Our history lessons are 'worst in West': Failing curriculum needs overhaul, says academic
00:30 GMT, 27 April 2012
History teaching in England is among the worst in the western world, a Cambridge University don has warned in a devastating report.
Youngsters are taught a ‘mis-cellany of disconnected fragments’ and examined on barely anything before 1870, he claimed, missing out on vast swathes of British, European and world history.
Professor Robert Tombs, a history fellow at St John’s College, Cambridge, said it was ‘difficult to name’ a European country that taught the subject so poorly.
Bad news: Professor Robert Tombs, a history fellow at St John's College, Cambridge, said it was 'difficult to name' a European country that taught the subject so poorly
In the report, released today, the
professor demanded an overhaul of the subject, and published an
alternative curriculum featuring 36 key events in British history that
all secondary school pupils should study.
few current GCSE courses examine history before 1870, he said, with
more attention often paid to skills such as evaluating sources rather
than acquiring knowledge.
While coverage is broader at A-level, he said the late middle ages and most of the 18th century are hardly touched.
‘Over-specialisation on a few topics crowds out vast areas of history,’ he said. ‘Scant attention’ is paid to the British Empire, despite its far-reaching implications in global history.
/04/27/article-2135891-0DE37AA700000578-550_306x423.jpg” width=”306″ height=”423″ alt=”Education Secretary Michael Gove, pictured, has announced a radical shake-up of all subjects” class=”blkBorder” />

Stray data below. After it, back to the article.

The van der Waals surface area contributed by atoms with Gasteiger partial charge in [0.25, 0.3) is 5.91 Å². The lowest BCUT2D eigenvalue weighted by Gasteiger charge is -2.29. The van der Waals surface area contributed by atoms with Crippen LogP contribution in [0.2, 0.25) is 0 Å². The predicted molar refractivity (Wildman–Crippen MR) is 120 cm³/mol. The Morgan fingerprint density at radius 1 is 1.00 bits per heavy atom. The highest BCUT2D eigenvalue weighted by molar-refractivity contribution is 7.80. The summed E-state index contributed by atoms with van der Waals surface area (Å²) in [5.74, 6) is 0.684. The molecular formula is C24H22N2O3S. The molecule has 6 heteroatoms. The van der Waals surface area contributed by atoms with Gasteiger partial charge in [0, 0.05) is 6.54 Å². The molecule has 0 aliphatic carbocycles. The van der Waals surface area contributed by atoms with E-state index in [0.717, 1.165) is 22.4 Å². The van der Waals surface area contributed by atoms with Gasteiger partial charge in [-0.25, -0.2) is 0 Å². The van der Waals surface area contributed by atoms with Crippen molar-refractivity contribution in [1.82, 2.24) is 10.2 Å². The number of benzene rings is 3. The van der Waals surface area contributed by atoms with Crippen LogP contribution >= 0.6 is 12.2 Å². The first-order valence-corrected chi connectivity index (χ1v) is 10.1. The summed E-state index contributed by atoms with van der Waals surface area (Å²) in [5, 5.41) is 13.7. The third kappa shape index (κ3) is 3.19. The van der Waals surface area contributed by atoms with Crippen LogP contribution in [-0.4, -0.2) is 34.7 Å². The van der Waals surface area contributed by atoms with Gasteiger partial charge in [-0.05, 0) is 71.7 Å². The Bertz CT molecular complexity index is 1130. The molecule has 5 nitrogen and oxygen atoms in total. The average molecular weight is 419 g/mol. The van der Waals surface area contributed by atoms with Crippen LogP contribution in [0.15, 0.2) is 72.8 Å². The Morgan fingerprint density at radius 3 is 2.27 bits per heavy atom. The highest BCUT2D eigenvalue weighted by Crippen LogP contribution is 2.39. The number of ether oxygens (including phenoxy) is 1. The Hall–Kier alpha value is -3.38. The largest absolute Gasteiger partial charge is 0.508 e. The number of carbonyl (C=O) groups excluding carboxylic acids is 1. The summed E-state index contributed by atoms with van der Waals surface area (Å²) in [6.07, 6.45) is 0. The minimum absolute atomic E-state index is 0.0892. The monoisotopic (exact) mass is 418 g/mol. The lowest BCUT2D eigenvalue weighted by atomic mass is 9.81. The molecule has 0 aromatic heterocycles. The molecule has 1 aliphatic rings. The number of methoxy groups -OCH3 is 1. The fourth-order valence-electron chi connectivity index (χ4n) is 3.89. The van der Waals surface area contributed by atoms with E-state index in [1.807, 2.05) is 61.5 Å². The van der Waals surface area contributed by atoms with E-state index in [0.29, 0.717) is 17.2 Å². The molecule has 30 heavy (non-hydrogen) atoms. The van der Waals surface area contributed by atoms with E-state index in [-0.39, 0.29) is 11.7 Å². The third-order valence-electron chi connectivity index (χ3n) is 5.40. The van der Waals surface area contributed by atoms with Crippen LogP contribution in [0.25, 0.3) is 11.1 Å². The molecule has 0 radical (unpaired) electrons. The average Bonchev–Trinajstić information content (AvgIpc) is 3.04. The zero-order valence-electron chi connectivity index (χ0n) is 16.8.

Changes: Education Secretary Michael Gove, left, has announced a radical shake-up of all subjects and right, Professor Robert Tombs who has highlighted how teaching in England among the worst in the western world
Education Secretary Michael Gove has
announced a radical shake-up of all subjects. Proposals are being drawn
up for introduction in September 2014.
In his report, Professor Tombs said history education in schools had ‘little in common with real historical study’.
Pupils typically study a random array of topics including Tudor England, the native peoples of America, the Industrial Revolution in England and the Nazis.
Some study Hitler three times during their school career.
And rather than focusing on knowledge, examiners are more concerned with testing artificial historical ‘skills’ such as evaluating sources.
Pupils are also forced to study obscure topics in ‘absurdly arcane’ detail, he said.
Pupils taking an Edexcel GCSE unit on international relations, for example, need to know about Hungary’s internal politics between 1953 and 1956, as well as ‘scores of other topics’.
‘It would be difficult to name a European country that teaches history in such a manner, one which can leave the majority of school-leavers in the dark about the unfolding story of their past,’ Professor Tombs said.
‘Our present compulsory curriculum lags behind other countries in its neglect of swathes of European history.’
Exam boards are diluting the maths content of key A-levels in a bid to win business, a report by leading scientists has claimed.
Questions involving maths in biology, chemistry and physics exams are too easy and too few, found SCORE (science community representing education).
It suspects competing boards are avoiding setting exams that ‘appear more difficult’ in an attempt to appeal to schools.